The first two kata taught in judo are Nage no Kata (throwing forms) and Katame no Kata (grappling forms). Here is also a second Katame no Kata video with different escapes for the first pin kuzure kesa gatame.

These are excerpts describing Katame no Kata from Judo Formal Techniques by Tadao Otaki and Donn Draeger published by Tuttle Publishing, Boston, 2001 p. 130-131:

Uke has the role of honestly trying to esacpe from Tori's applications of grappling techniques... These escape actions are not defined as only certain correct methods. Such rigidity is not required by this kata; in this respect this kata is more "real" than the Nage no Kata.


Practicing this kata with reliance on certain prescribed escape actions by Uke, and only those actions, gives it an unnatural flavor. The kata is thereby reduced to an exercise in purely anticipated movements and subsequently has less training value than intended by the founder.

In correct practice, Tori does not necessarily know what precise methods of escape Uke will attempt. While the avenues of escape are commonly more or less expected by Tori, and there are some escape actions that are best, they are not stereotyped and prearranged as to their identity or the order in which they will be attempted by Uke.

In Nage no Kata, the movements of both partners are precisely prearranged and anticipated, including how grips should be held, the number of steps that should be taken, which foot moves first, and uke's reactions. Why is this level of prescription avoided in Katame no Kata? Or why could not Nage no Kata be similarly free-form?


1 Answer 1


Throwing someone is difficult and depends on particular openings, balance, and grips; staying standing is the easier "default". In contrast, pins are the opposite: the escape is difficult and depends on particular openings, weight distributions, and grips; staying on top of someone who has already been pinned is the easier default.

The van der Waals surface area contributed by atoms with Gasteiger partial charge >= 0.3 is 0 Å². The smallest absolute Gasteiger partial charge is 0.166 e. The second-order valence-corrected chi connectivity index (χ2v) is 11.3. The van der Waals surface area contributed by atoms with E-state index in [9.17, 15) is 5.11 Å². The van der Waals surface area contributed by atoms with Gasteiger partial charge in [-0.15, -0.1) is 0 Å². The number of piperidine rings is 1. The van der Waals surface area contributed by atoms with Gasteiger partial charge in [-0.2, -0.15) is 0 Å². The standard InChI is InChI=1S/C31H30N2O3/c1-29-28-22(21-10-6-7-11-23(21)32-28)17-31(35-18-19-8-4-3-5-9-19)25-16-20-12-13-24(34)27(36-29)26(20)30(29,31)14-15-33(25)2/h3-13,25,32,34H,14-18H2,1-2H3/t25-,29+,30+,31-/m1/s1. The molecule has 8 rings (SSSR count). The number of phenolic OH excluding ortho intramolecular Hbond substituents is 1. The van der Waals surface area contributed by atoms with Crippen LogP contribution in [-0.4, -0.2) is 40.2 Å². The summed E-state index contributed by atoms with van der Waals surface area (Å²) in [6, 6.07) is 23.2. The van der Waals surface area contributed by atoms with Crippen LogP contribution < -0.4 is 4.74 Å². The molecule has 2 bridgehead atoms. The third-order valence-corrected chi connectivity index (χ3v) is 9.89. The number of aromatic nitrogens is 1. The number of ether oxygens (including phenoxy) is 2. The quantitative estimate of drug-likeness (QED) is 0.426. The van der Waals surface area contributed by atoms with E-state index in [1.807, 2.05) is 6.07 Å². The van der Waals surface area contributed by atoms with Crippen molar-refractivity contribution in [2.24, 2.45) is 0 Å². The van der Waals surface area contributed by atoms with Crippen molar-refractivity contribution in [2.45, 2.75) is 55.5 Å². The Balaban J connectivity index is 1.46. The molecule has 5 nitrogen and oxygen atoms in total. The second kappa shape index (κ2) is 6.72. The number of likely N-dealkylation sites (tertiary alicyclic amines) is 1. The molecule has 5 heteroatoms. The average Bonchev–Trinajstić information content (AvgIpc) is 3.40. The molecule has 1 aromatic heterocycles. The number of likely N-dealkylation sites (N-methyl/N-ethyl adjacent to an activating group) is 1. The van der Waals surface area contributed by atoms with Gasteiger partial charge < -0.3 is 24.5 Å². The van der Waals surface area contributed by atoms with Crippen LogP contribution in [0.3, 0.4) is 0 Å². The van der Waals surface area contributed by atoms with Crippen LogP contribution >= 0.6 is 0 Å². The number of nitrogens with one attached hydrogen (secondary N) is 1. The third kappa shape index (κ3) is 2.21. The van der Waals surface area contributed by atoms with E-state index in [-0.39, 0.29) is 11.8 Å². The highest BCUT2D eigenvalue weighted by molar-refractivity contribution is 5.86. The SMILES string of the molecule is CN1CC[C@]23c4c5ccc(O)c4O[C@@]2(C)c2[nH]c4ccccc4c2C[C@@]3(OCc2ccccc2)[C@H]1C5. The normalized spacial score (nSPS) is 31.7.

Standing opponents, by default, stay up

Throws, such as in nage-no-kata, are contingent on uke's specific actions to provide a set-up. If my opponent is pulling their arm back and sitting into their heels, I need to kouchigari rather than seoinage; if they are on their toes pushing into me with an extended arm I cannot force the kouchigari but must seoinage. Their attacking action determines my throwing action.

Pinned opponents, by default, stay down

Pins, such as in katame-no-kata, are largely indifferent to uke's actions. Mostly because pinning techniques are effective and get to be established first, it is difficult to counter them. Once tori has a pin in place, it should be effective without respect to uke's escape attempts, because they were designed to handle bridging, shrimping, sitting up, and attempts to establish frames.

We are of course discussing the ideal case. No pin is dependably reliable against diligent escape attempts, just like no throw can be relied on to work simply because the set-up has been given. Advanced pinning strategy means switching between pinning techniques as uke resists, and elite throwers can insist on using a particular technique even without the necessary opening. But we do know that these two classes of technique are on opposite sides of a spectrum.

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